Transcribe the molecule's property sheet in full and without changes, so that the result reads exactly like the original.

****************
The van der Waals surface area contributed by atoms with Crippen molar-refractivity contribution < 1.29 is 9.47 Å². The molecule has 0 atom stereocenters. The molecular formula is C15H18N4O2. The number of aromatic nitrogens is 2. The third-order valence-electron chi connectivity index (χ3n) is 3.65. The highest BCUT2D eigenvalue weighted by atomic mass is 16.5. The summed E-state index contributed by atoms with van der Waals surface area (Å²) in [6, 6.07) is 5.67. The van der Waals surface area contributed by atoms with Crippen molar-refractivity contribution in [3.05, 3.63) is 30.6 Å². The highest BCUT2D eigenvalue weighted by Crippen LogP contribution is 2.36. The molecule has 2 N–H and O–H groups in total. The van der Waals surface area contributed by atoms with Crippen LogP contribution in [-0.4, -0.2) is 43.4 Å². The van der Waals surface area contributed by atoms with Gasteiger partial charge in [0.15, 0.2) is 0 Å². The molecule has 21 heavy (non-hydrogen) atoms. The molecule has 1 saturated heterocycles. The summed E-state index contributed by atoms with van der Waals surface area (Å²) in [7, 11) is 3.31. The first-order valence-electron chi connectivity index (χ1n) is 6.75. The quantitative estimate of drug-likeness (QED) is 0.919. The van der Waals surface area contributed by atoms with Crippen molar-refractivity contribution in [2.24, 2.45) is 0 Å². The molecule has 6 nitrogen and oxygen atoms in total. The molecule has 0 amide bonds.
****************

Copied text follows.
The van der Waals surface area contributed by atoms with Crippen molar-refractivity contribution < 1.29 is 9.47 Å². The molecule has 0 atom stereocenters. The molecular formula is C15H18N4O2. The number of aromatic nitrogens is 2. The third-order valence-electron chi connectivity index (χ3n) is 3.65. The highest BCUT2D eigenvalue weighted by atomic mass is 16.5. The summed E-state index contributed by atoms with van der Waals surface area (Å²) in [6, 6.07) is 5.67. The van der Waals surface area contributed by atoms with Crippen molar-refractivity contribution in [3.05, 3.63) is 30.6 Å². The highest BCUT2D eigenvalue weighted by Crippen LogP contribution is 2.36. The molecule has 2 N–H and O–H groups in total. The van der Waals surface area contributed by atoms with Crippen LogP contribution in [-0.4, -0.2) is 43.4 Å². The van der Waals surface area contributed by atoms with Gasteiger partial charge in [0.15, 0.2) is 0 Å². The molecule has 21 heavy (non-hydrogen) atoms. The molecule has 1 saturated heterocycles. The summed E-state index contributed by atoms with van der Waals surface area (Å²) in [7, 11) is 3.31. The first-order valence-electron chi connectivity index (χ1n) is 6.75. The quantitative estimate of drug-likeness (QED) is 0.919. The van der Waals surface area contributed by atoms with Crippen molar-refractivity contribution in [2.24, 2.45) is 0 Å². The molecule has 6 nitrogen and oxygen atoms in total. The molecule has 0 amide bonds.